Date of Award
Doctor of Philosophy
Electrical and Computer Engineering
Satish S. Udpa
Synthetic Aperture Focusing Techniques (SAFT) represent a special class of beam-steering algorithms. They are employed to improve the signal-to-noise ratio (SNR) and resolution of ultrasonic images. Such techniques have traditionally been implemented assuming a geometrical model that neglects the effects of diffraction. This dissertation accounts for diffraction effects by using an analytical model based on the Rayleigh-Sommerfeld formula. The model has been extended to characterize the acoustic fields in an immersed solid; a case frequently encountered in scanning acoustic microscopy applications. The results are then verified by comparing them with results obtained using a finite element model;The analytical model is used to evaluate the synchronization information necessary to perform SAFT. Studies conducted using the model reveal discrepancies resulting from employing the geometrical model. The diffraction model provides more accurate estimates of the changes in the amplitude of the field, which are ignored by the geometrical model. A modified SAFT algorithm utilizing these parameters is presented. The modified approach offers improvement in performance. The diffraction model is then used to characterize the resolution obtained using the modified SAFT;In addition to the diffraction model, the dissertation introduces a new scheme for performing SAFT using the envelope function. This method is faster and less expensive to implement compared to methods that employ the RF signal. Finally, a discussion of the limitations of the imaging system that prevent full exploitation of the algorithm is presented. Further improvements with regard to ultrasonic imaging in general and SAFT in particular are contingent on improving the performance of imaging and scanning equipment.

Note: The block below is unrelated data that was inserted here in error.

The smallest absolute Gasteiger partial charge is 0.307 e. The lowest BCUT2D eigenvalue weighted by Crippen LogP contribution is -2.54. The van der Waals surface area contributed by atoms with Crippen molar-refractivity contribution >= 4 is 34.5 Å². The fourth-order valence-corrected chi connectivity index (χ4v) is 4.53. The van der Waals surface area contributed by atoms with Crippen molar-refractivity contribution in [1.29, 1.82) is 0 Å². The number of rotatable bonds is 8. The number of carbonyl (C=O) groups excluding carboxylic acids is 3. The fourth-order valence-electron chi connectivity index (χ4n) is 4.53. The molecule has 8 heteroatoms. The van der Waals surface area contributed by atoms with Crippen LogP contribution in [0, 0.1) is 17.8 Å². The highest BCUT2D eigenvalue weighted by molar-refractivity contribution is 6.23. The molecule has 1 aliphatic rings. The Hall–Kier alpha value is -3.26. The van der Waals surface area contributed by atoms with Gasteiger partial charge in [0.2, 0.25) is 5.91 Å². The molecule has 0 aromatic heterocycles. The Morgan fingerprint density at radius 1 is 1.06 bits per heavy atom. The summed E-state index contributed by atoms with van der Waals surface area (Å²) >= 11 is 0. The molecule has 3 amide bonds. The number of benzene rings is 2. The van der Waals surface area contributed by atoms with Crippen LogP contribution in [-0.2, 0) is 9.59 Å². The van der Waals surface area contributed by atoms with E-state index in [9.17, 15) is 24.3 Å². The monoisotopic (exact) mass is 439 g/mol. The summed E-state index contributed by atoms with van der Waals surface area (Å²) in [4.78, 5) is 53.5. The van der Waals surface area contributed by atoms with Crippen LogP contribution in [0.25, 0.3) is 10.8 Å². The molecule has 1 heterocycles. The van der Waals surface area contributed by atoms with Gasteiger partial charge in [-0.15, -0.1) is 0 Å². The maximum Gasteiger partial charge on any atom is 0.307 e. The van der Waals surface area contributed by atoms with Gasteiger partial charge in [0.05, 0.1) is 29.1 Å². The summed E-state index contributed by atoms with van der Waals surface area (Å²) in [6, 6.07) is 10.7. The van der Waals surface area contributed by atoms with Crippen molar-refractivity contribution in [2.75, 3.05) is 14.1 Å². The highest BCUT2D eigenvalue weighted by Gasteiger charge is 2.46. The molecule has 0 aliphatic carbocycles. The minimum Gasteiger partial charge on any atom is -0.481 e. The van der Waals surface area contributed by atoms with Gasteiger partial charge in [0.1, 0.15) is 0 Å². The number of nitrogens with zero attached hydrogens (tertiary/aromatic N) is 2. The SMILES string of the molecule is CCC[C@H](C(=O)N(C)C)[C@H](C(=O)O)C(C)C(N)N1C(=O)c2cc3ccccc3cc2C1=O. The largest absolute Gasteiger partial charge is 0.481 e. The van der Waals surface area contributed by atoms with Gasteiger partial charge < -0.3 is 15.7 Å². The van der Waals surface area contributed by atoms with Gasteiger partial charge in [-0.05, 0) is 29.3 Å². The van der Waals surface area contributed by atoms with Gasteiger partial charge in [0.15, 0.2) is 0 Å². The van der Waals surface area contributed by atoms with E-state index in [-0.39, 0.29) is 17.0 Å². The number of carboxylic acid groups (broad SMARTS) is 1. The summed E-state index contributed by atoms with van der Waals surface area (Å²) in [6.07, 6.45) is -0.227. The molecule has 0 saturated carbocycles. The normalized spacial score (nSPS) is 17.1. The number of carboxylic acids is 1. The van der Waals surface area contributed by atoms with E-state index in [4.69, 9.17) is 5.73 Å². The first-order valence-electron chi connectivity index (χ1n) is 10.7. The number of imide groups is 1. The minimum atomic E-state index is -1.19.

Digital Repository @ Iowa State University, http://lib.dr.iastate.edu/
Wassef Munther Masri
Masri, Wassef Munther, "Diffraction-corrected synthetic aperture focusing for spherical ultrasonic radiators " (1997). Retrospective Theses and Dissertations. 12007.